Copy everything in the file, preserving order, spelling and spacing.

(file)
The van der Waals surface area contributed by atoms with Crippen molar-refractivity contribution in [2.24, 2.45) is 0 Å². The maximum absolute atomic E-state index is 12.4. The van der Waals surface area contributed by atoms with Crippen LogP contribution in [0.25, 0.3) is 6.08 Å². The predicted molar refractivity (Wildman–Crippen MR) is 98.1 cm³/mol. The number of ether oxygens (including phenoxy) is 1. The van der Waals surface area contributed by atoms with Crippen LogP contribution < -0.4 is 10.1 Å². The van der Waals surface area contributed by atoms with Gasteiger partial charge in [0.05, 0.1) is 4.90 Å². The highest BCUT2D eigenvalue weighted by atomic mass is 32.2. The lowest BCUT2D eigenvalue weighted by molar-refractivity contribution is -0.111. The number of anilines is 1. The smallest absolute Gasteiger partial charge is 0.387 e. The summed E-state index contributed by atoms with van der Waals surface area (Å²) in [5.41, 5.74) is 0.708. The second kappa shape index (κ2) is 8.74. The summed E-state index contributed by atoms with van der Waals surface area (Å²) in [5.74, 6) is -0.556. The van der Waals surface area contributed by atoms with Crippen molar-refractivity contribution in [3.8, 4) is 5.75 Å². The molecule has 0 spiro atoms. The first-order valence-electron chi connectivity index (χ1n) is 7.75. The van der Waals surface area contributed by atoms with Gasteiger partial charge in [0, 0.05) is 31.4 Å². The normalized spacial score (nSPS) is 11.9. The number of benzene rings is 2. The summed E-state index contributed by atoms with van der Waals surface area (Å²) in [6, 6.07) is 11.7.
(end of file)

The van der Waals surface area contributed by atoms with Crippen molar-refractivity contribution in [2.24, 2.45) is 0 Å². The maximum absolute atomic E-state index is 12.4. The van der Waals surface area contributed by atoms with Crippen LogP contribution in [0.25, 0.3) is 6.08 Å². The predicted molar refractivity (Wildman–Crippen MR) is 98.1 cm³/mol. The number of ether oxygens (including phenoxy) is 1. The van der Waals surface area contributed by atoms with Crippen LogP contribution < -0.4 is 10.1 Å². The van der Waals surface area contributed by atoms with Gasteiger partial charge in [0.05, 0.1) is 4.90 Å². The highest BCUT2D eigenvalue weighted by atomic mass is 32.2. The lowest BCUT2D eigenvalue weighted by molar-refractivity contribution is -0.111. The number of anilines is 1. The smallest absolute Gasteiger partial charge is 0.387 e. The summed E-state index contributed by atoms with van der Waals surface area (Å²) in [5.41, 5.74) is 0.708. The second kappa shape index (κ2) is 8.74. The summed E-state index contributed by atoms with van der Waals surface area (Å²) in [5.74, 6) is -0.556. The van der Waals surface area contributed by atoms with Crippen molar-refractivity contribution in [3.8, 4) is 5.75 Å². The molecule has 0 spiro atoms. The first-order valence-electron chi connectivity index (χ1n) is 7.75. The van der Waals surface area contributed by atoms with Gasteiger partial charge in [0, 0.05) is 31.4 Å². The normalized spacial score (nSPS) is 11.9. The number of benzene rings is 2. The summed E-state index contributed by atoms with van der Waals surface area (Å²) in [6, 6.07) is 11.7.